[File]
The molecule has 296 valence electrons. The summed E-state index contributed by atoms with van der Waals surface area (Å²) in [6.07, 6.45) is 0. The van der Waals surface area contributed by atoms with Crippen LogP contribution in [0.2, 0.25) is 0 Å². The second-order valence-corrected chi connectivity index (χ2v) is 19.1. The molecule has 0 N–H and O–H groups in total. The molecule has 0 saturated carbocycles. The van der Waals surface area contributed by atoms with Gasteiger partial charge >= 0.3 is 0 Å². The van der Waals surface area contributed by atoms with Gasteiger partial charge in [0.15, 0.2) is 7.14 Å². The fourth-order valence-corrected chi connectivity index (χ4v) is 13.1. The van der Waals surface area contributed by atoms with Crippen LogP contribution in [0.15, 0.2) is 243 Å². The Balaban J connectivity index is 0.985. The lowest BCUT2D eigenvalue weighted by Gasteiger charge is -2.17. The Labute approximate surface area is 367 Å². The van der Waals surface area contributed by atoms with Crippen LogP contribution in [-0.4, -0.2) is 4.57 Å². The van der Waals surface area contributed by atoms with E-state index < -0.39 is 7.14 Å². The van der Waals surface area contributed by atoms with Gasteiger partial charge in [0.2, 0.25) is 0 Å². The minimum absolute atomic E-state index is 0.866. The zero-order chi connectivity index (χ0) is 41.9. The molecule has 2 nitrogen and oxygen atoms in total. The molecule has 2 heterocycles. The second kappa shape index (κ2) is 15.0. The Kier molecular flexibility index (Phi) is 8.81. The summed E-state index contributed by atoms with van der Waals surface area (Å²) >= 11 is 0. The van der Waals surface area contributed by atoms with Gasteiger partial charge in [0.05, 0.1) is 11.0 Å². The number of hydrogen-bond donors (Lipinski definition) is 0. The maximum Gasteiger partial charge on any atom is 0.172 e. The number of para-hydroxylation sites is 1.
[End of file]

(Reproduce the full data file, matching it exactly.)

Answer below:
The molecule has 296 valence electrons. The summed E-state index contributed by atoms with van der Waals surface area (Å²) in [6.07, 6.45) is 0. The van der Waals surface area contributed by atoms with Crippen LogP contribution in [0.2, 0.25) is 0 Å². The second-order valence-corrected chi connectivity index (χ2v) is 19.1. The molecule has 0 N–H and O–H groups in total. The molecule has 0 saturated carbocycles. The van der Waals surface area contributed by atoms with Gasteiger partial charge >= 0.3 is 0 Å². The van der Waals surface area contributed by atoms with Gasteiger partial charge in [0.15, 0.2) is 7.14 Å². The fourth-order valence-corrected chi connectivity index (χ4v) is 13.1. The van der Waals surface area contributed by atoms with Crippen LogP contribution in [0.15, 0.2) is 243 Å². The Balaban J connectivity index is 0.985. The lowest BCUT2D eigenvalue weighted by Gasteiger charge is -2.17. The Labute approximate surface area is 367 Å². The van der Waals surface area contributed by atoms with Crippen LogP contribution in [-0.4, -0.2) is 4.57 Å². The van der Waals surface area contributed by atoms with E-state index < -0.39 is 7.14 Å². The van der Waals surface area contributed by atoms with Gasteiger partial charge in [0.2, 0.25) is 0 Å². The minimum absolute atomic E-state index is 0.866. The zero-order chi connectivity index (χ0) is 41.9. The molecule has 2 nitrogen and oxygen atoms in total. The molecule has 2 heterocycles. The second kappa shape index (κ2) is 15.0. The Kier molecular flexibility index (Phi) is 8.81. The summed E-state index contributed by atoms with van der Waals surface area (Å²) >= 11 is 0. The van der Waals surface area contributed by atoms with Gasteiger partial charge in [0.05, 0.1) is 11.0 Å². The number of hydrogen-bond donors (Lipinski definition) is 0. The maximum Gasteiger partial charge on any atom is 0.172 e. The number of para-hydroxylation sites is 1.